Breaking News
More () »

Central Texas Local News | kcentv.com

5 deaths ruled homicides in San Marcos apartment fire

The deaths that occurred as a result of an intentionally set apartment fire in San Marcos have been ruled homicides.

SAN MARCOS, Texas — Five deaths caused by an intentionally set apartment fire in San Marcos have been ruled homicides, according to Hays County Officials.

Maggie Moreno, Justice of the Peace for Hays County Precinct 1, Place 2, said 21-year-old David Angel Ortiz of Pasadena; 19-year-old Haley Michele Frizzell of San Antonio; 21-year-old Belinda Moats of Big Wells; 20-year-old Dru Estes of San Antonio; and 23-year-old James Phillip Miranda of Mount Pleasant died as a result of thermal injuries.

Additionally, inhalation of combustible products contributed to the deaths of Moats, Estes and Miranda.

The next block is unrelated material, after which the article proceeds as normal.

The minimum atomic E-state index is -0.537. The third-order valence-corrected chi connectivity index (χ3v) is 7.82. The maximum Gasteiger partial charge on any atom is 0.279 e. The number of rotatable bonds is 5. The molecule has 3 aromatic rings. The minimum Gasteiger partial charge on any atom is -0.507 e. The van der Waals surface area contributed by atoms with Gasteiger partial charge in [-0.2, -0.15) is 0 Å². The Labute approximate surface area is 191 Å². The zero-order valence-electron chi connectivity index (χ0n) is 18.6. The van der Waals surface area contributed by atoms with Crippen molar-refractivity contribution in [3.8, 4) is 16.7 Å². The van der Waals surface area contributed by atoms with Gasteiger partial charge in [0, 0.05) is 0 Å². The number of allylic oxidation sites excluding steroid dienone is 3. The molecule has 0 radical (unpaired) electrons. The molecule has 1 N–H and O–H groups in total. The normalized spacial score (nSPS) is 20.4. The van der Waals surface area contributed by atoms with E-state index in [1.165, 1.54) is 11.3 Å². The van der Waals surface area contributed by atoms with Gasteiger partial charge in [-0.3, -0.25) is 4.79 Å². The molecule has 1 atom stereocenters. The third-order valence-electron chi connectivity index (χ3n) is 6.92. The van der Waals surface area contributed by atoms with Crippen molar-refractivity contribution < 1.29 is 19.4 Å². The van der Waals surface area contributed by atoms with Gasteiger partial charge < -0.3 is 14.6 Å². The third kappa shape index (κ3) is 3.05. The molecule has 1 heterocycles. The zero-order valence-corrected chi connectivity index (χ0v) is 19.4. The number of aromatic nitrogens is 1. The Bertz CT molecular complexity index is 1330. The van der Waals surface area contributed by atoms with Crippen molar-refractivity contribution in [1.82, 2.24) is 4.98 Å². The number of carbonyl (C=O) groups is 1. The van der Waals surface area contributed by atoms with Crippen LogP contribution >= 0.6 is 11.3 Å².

RELATED: Deadly San Marcos apartment fire wasn't an accident; authorities offering $10K reward

This information comes after autopsies were performed on all five victims at the Travis County Medical Examiner's Office.

All five victims were on the second floor of Building 500 at Iconic Village Apartments when the fire occurred shortly before 4:30 a.m. on July 20, a report from the San Antonio Express News states.

According to the report, Another victim, 20-year-old Zachary Sutterfield of San Angelo, was in the same apartment as Ortiz and Frizzell. He suffered third-degree burns on about 70 percent of his body and a traumatic brain injury. He is still in a hospital in San Antonio.

RELATED: Co-worker of San Marcos fire victim seeks closure after officials say fire may have been intentional

RELATED: Former Iconic Village Apartments residents want closure following fire

Investigators with the Bureau of Alcohol, Tobacco, Firearms and Explosives (ATF) confirmed the fire had been set intentionally two weeks ago. They have not identified a suspect or motive.

ATF is offering a $10,000 reward for information leading to the arrest of the person or persons who set the fire. If you have any information, call 1-888-283-8477.